Lime Disease Essay, Research Paper Lime Disease Lyme disease is caused by Borrelia burgdorferi, which is a tick-borne spirochete. The dangers of this disease became more publicised in 1977, where a geographic
Lime Disease Essay, Research Paper
Lyme disease is caused by Borrelia burgdorferi, which is a tick-borne spirochete.
The dangers of this disease became more publicised in 1977, where a geographic
grouping of children in Lyme, Conneticut were thought to have juvenile rheumatoid
arthritis1. Soon after, it was discovered that lyme disease was an illness that mainly
affects the skin, nervous system, heart, and joints. The borrelia species is part of the
eubacterial phylum of spirochetes. Containted within a protoplasmic cylinder is a cell
membrane, followed by wavy flagella, and then an outer membrane. The genes
encoded within the outer membrane are located on plasmids which allows the organism
to make antigenic changes in these proteins. When a borrelia cell attaches to its host,
the whole outer membrane moves to one end of the cylinder, which is called capping to
patching1. B. burgdorferi do not live in water, soil, or plants. Borrelia grow slowly
compared to most bacteria. They elongate for 12 to 24 hours before dividing into two
cells. B. burgdorferi is approximately 20 to um long and 0.2 to 0.25 um wide, with 7 to
11 flagella. More than 30 proteins are contained within B. burgdorferi1. This bacteria
uses white-footed mice, mosquitoes, and deer as their hosts.
This disease does not discriminate between sex and age; male and female, as
well as old and young are affected. It is widely distributed around the world in the
temperate zones3. A person is infected when a black-legged tick imbeds itself into
them while out in the open in wodded and forested areas. This usually occurs between
the months of May and July. Tick abundance is associated with humidity, temperature,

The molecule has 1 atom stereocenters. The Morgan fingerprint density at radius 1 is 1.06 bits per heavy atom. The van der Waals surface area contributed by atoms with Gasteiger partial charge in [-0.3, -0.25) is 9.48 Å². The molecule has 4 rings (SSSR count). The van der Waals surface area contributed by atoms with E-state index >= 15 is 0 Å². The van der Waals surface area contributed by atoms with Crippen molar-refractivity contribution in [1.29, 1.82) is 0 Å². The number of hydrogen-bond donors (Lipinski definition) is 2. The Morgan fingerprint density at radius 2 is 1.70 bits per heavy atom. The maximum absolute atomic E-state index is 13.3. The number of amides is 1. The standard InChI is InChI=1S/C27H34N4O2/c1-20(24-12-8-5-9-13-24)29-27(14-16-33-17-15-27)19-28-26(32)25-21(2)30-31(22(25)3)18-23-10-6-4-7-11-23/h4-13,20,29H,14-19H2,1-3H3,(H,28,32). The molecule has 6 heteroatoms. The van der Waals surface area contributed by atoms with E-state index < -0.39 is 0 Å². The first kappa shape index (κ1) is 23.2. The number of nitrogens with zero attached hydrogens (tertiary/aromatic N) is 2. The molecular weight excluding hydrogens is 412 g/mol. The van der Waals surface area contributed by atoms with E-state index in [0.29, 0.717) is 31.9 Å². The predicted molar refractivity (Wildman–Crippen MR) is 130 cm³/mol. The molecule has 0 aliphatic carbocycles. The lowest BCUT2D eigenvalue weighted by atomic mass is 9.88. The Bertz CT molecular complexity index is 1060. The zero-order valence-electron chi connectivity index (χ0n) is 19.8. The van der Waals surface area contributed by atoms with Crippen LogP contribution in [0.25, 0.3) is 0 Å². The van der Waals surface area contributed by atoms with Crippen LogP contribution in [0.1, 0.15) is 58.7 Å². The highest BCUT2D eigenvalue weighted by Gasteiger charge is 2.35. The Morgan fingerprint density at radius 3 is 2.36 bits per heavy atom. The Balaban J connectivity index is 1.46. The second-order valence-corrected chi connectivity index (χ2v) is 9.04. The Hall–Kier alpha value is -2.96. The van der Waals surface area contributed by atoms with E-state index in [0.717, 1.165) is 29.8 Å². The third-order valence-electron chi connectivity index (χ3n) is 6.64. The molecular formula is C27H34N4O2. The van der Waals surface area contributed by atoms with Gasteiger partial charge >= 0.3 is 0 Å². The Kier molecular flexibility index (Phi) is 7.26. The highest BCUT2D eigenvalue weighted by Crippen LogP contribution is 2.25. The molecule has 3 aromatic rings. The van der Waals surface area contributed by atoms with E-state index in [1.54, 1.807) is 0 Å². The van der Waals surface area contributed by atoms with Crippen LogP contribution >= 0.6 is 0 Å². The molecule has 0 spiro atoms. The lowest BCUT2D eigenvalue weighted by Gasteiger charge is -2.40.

landscape slope, forested areas with sandy soils, and the extremity of residential
Generally, lyme disease occurs in stages, which are not always clear-cut; they
may overlap. The first stage involves the injection of B. burgdorferi by the tick. Shortly
thereafter (3 days to 4 months), it spreads throughout the skin, causing erythema
migrans (EM), which is basically a skin lesion. This lesion can vary in size, body site,
color, duration, intensity, and recurrence. Erythema migrans is a marker of the
disease, yet may also be absent altogether. EM resolves spontaneously in a few
weeks or months4. Also like to occur during this stage are mild fever, chills, headache,
and stiff neck (flu-like symptoms)?.
Within days or weeks after infection, in stage 2, the specimen has been seen in
specimens of myocardium, retina, muscle, bone, spleen, liver and brain1. Secondary
skin lesions may occur but are smaller and migrate less. The main symptoms include
fatigue and excruciating headache, lasting only hours or days. Meningitis, poor
memory, mood change, cardiac problems, and facial palsy are also very common.
They may recur or become chronic1. Six months later (on average), many patients